What do Google, Nordstrom and Zappos have in common? Not only are each of these companies regularly on national lists for best companies to work for, but each company also provides employees with regular opportunities for creative thinking outside of their primary projects and responsibilities. Gmail, Google Earth and Google AdSense are just a few of Google’s projects birthed from its famous ’20 percent time’ – the 20 percent of the workweek Google employees spend pursuing creative projects.
The payoff for investing in employee creativity is vast. Whether you are a Fortune 500 executive or supervise a small team, carving out time for creative thinking is critical for attracting and engaging top talent, growing an effective leadership pipeline and staying profitable by staying ahead of the competition.
Here are four ways to foster creativity, irrespective of your industry, size, or budget:
1. Take an existing program or service, throw it up in the air and consider how it can reach more people and provide them with greater positive impact. Whether your answer is creating an online community for your clients to communicate with each other or offering free face-to-face or virtual education to build interest in your offerings, frequently our greatest innovation come from a subtle tweak of what we have already created.
2. Create a workplace environment that reframes failure as an opportunity to learn and grow. Most of the greatest business minds of our time, from Bill Gates and Mark Cuban to Richard Branson and Oprah Winfrey, have failed as often – if not more than – they have succeeded. To deliver greatness, you need to make it permissible to miss the mark every now and again.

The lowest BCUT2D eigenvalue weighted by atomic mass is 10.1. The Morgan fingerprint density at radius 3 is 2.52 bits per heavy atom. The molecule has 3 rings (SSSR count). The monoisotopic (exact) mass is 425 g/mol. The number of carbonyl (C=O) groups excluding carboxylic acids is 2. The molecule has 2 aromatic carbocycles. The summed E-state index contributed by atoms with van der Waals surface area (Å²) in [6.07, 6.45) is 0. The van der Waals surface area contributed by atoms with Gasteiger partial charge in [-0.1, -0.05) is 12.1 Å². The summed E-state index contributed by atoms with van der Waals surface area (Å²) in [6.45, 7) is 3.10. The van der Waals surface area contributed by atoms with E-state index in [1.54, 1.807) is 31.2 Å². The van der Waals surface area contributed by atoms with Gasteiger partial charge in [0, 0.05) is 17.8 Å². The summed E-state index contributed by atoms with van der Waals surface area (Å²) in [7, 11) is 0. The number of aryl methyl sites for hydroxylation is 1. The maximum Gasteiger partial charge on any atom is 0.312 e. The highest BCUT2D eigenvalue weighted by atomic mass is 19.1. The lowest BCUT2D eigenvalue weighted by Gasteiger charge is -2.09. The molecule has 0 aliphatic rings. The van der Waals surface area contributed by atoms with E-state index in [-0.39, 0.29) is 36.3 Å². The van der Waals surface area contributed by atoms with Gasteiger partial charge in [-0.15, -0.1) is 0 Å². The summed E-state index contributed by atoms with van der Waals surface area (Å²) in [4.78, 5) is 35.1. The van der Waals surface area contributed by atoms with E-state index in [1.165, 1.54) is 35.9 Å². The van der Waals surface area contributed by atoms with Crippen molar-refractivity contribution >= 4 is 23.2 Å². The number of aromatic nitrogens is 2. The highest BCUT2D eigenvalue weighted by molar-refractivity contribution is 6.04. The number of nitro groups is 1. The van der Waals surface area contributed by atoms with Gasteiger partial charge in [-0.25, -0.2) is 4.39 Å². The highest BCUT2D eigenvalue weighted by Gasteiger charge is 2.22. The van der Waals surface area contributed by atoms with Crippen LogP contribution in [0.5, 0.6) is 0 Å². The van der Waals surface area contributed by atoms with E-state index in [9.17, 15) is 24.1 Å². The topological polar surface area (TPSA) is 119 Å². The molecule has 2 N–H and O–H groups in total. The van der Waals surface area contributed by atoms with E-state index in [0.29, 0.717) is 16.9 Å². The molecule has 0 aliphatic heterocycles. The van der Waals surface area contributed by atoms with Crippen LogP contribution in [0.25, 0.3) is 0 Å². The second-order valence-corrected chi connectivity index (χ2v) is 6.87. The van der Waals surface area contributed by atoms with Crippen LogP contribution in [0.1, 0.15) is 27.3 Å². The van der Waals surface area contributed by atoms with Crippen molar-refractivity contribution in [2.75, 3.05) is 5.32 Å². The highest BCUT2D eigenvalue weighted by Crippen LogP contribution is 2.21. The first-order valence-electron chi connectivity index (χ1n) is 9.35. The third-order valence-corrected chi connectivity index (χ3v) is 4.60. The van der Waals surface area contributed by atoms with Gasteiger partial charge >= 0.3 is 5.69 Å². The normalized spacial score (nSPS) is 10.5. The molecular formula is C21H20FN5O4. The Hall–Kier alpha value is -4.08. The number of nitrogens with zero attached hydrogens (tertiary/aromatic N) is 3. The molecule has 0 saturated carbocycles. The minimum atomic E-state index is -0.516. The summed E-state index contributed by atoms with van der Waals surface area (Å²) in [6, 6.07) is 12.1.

3. In these difficult economic times it may be unrealistic for you to give employees a dedicated day each week for brainstorming new ideas, but it may be possible to give employees one day per month or quarter. To ensure that ‘creative time’ is mutually beneficial, consider creating a basic structure for how success will be measured, prioritizing strategic risk-taking and imagination over a specific result.
4. Some of the best creative thinking happens when people play together in new ways that allow them to use their heads and their hearts. Consider taking employees outside of your four walls for a day of community service or physical activity. You could also bring in a creativity expert to lead your staff in a day of teambuilding, improvisation or some other creative outlet. [If this is peaking your interest, let’s talk! I’m currently booking corporate speaking, training, and retreats for November 2012 and beyond.]
The above selection comes from my recent Las Vegas Chamber of Commerce Business Voice article. To read the publication in its entirety, visit HERE.